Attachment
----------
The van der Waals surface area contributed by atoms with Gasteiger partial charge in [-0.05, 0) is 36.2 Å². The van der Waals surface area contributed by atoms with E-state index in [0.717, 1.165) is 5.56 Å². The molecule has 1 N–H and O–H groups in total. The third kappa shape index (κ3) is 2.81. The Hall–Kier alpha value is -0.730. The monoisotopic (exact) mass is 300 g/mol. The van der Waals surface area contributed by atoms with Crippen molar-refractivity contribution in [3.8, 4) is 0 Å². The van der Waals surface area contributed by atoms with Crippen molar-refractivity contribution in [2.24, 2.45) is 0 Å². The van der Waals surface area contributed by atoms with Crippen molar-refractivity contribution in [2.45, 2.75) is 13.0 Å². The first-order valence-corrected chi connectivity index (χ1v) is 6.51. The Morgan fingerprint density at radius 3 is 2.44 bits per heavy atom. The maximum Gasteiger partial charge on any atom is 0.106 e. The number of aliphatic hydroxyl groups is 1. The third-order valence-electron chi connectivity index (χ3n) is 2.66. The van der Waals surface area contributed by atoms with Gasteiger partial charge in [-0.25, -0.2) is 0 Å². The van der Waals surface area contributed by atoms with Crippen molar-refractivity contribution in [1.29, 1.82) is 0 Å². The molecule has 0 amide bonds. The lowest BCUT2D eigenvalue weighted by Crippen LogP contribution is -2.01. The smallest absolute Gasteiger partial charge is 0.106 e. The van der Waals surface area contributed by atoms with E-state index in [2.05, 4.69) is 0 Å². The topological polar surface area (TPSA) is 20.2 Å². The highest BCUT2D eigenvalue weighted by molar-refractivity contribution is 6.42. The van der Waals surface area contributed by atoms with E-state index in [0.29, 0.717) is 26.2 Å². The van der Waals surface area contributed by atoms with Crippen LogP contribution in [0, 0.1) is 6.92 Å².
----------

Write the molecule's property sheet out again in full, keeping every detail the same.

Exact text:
The van der Waals surface area contributed by atoms with Gasteiger partial charge in [-0.05, 0) is 36.2 Å². The van der Waals surface area contributed by atoms with E-state index in [0.717, 1.165) is 5.56 Å². The molecule has 1 N–H and O–H groups in total. The third kappa shape index (κ3) is 2.81. The Hall–Kier alpha value is -0.730. The monoisotopic (exact) mass is 300 g/mol. The van der Waals surface area contributed by atoms with Crippen molar-refractivity contribution in [3.8, 4) is 0 Å². The van der Waals surface area contributed by atoms with Crippen molar-refractivity contribution in [2.24, 2.45) is 0 Å². The van der Waals surface area contributed by atoms with Crippen molar-refractivity contribution in [2.45, 2.75) is 13.0 Å². The first-order valence-corrected chi connectivity index (χ1v) is 6.51. The Morgan fingerprint density at radius 3 is 2.44 bits per heavy atom. The maximum Gasteiger partial charge on any atom is 0.106 e. The number of aliphatic hydroxyl groups is 1. The third-order valence-electron chi connectivity index (χ3n) is 2.66. The van der Waals surface area contributed by atoms with Gasteiger partial charge in [-0.25, -0.2) is 0 Å². The van der Waals surface area contributed by atoms with Crippen molar-refractivity contribution in [1.29, 1.82) is 0 Å². The molecule has 0 amide bonds. The lowest BCUT2D eigenvalue weighted by Crippen LogP contribution is -2.01. The smallest absolute Gasteiger partial charge is 0.106 e. The van der Waals surface area contributed by atoms with E-state index in [2.05, 4.69) is 0 Å². The topological polar surface area (TPSA) is 20.2 Å². The highest BCUT2D eigenvalue weighted by molar-refractivity contribution is 6.42. The van der Waals surface area contributed by atoms with E-state index in [0.29, 0.717) is 26.2 Å². The van der Waals surface area contributed by atoms with Crippen LogP contribution in [0, 0.1) is 6.92 Å².